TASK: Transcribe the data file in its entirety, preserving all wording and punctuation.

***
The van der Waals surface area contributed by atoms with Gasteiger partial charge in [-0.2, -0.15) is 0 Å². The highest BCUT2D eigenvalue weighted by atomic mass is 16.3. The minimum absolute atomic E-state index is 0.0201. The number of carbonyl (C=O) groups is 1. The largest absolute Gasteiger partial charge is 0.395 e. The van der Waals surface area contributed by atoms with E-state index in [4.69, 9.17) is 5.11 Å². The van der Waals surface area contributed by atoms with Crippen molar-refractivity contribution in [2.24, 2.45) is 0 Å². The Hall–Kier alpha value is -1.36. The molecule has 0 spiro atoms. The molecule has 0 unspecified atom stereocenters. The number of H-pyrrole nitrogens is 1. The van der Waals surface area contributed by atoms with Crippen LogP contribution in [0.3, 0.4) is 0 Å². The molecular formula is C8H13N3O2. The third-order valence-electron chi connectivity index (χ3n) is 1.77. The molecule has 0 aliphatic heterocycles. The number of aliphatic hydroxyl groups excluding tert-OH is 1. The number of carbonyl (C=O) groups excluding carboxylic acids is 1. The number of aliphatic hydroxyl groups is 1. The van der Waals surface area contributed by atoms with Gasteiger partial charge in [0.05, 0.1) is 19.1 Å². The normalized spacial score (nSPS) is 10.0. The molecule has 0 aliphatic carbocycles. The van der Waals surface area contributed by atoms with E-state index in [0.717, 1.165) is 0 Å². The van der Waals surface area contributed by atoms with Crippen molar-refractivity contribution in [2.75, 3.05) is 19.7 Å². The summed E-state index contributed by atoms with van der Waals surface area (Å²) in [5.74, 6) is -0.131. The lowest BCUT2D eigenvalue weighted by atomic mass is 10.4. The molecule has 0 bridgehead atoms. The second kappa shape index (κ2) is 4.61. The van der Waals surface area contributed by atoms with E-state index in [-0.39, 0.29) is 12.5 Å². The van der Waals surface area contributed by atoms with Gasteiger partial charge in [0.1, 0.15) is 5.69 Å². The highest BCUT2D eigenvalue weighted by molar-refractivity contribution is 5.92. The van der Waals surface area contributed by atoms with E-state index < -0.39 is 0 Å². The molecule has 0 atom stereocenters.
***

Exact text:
The van der Waals surface area contributed by atoms with Gasteiger partial charge in [-0.2, -0.15) is 0 Å². The highest BCUT2D eigenvalue weighted by atomic mass is 16.3. The minimum absolute atomic E-state index is 0.0201. The number of carbonyl (C=O) groups is 1. The largest absolute Gasteiger partial charge is 0.395 e. The van der Waals surface area contributed by atoms with E-state index in [4.69, 9.17) is 5.11 Å². The van der Waals surface area contributed by atoms with Crippen molar-refractivity contribution in [2.24, 2.45) is 0 Å². The Hall–Kier alpha value is -1.36. The molecule has 0 spiro atoms. The molecule has 0 unspecified atom stereocenters. The number of H-pyrrole nitrogens is 1. The van der Waals surface area contributed by atoms with Crippen LogP contribution in [0.3, 0.4) is 0 Å². The molecular formula is C8H13N3O2. The third-order valence-electron chi connectivity index (χ3n) is 1.77. The molecule has 0 aliphatic heterocycles. The number of aliphatic hydroxyl groups excluding tert-OH is 1. The number of carbonyl (C=O) groups excluding carboxylic acids is 1. The number of aliphatic hydroxyl groups is 1. The van der Waals surface area contributed by atoms with Gasteiger partial charge in [0.05, 0.1) is 19.1 Å². The normalized spacial score (nSPS) is 10.0. The molecule has 0 aliphatic carbocycles. The van der Waals surface area contributed by atoms with E-state index in [0.717, 1.165) is 0 Å². The van der Waals surface area contributed by atoms with Crippen molar-refractivity contribution in [2.75, 3.05) is 19.7 Å². The summed E-state index contributed by atoms with van der Waals surface area (Å²) in [5.74, 6) is -0.131. The lowest BCUT2D eigenvalue weighted by atomic mass is 10.4. The molecule has 0 bridgehead atoms. The second kappa shape index (κ2) is 4.61. The van der Waals surface area contributed by atoms with E-state index in [-0.39, 0.29) is 12.5 Å². The van der Waals surface area contributed by atoms with Gasteiger partial charge in [0.1, 0.15) is 5.69 Å². The highest BCUT2D eigenvalue weighted by molar-refractivity contribution is 5.92. The van der Waals surface area contributed by atoms with E-state index < -0.39 is 0 Å². The molecule has 0 atom stereocenters.